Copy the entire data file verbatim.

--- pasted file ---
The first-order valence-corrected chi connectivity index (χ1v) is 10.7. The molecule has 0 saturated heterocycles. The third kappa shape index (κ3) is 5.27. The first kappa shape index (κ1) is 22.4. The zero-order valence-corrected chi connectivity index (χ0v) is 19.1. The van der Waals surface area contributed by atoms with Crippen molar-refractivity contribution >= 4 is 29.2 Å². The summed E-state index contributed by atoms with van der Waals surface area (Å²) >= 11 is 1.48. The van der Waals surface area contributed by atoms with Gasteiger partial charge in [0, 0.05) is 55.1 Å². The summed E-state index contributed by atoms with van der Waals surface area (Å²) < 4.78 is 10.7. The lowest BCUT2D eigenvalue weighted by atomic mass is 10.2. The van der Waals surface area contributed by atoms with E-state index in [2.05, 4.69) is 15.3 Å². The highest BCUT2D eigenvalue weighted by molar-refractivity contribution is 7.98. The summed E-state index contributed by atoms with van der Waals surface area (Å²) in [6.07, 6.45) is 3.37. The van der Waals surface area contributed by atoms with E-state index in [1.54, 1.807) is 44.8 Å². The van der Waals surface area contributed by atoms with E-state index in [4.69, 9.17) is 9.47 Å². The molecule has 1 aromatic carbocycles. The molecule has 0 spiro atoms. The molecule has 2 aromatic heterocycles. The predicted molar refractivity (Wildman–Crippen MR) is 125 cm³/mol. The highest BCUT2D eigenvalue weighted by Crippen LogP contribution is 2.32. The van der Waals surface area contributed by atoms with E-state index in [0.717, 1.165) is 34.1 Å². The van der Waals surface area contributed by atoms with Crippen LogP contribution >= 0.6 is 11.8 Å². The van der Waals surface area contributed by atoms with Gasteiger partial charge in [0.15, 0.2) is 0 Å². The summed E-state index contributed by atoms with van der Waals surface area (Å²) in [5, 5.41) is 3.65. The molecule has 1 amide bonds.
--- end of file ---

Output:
The first-order valence-corrected chi connectivity index (χ1v) is 10.7. The molecule has 0 saturated heterocycles. The third kappa shape index (κ3) is 5.27. The first kappa shape index (κ1) is 22.4. The zero-order valence-corrected chi connectivity index (χ0v) is 19.1. The van der Waals surface area contributed by atoms with Crippen molar-refractivity contribution >= 4 is 29.2 Å². The summed E-state index contributed by atoms with van der Waals surface area (Å²) >= 11 is 1.48. The van der Waals surface area contributed by atoms with Gasteiger partial charge in [0, 0.05) is 55.1 Å². The summed E-state index contributed by atoms with van der Waals surface area (Å²) < 4.78 is 10.7. The lowest BCUT2D eigenvalue weighted by atomic mass is 10.2. The van der Waals surface area contributed by atoms with E-state index in [2.05, 4.69) is 15.3 Å². The highest BCUT2D eigenvalue weighted by molar-refractivity contribution is 7.98. The summed E-state index contributed by atoms with van der Waals surface area (Å²) in [6.07, 6.45) is 3.37. The van der Waals surface area contributed by atoms with E-state index in [1.54, 1.807) is 44.8 Å². The van der Waals surface area contributed by atoms with E-state index in [4.69, 9.17) is 9.47 Å². The molecule has 1 aromatic carbocycles. The molecule has 0 spiro atoms. The molecule has 2 aromatic heterocycles. The predicted molar refractivity (Wildman–Crippen MR) is 125 cm³/mol. The highest BCUT2D eigenvalue weighted by Crippen LogP contribution is 2.32. The van der Waals surface area contributed by atoms with E-state index in [0.717, 1.165) is 34.1 Å². The van der Waals surface area contributed by atoms with Crippen LogP contribution >= 0.6 is 11.8 Å². The van der Waals surface area contributed by atoms with Gasteiger partial charge in [0.15, 0.2) is 0 Å². The summed E-state index contributed by atoms with van der Waals surface area (Å²) in [5, 5.41) is 3.65. The molecule has 1 amide bonds.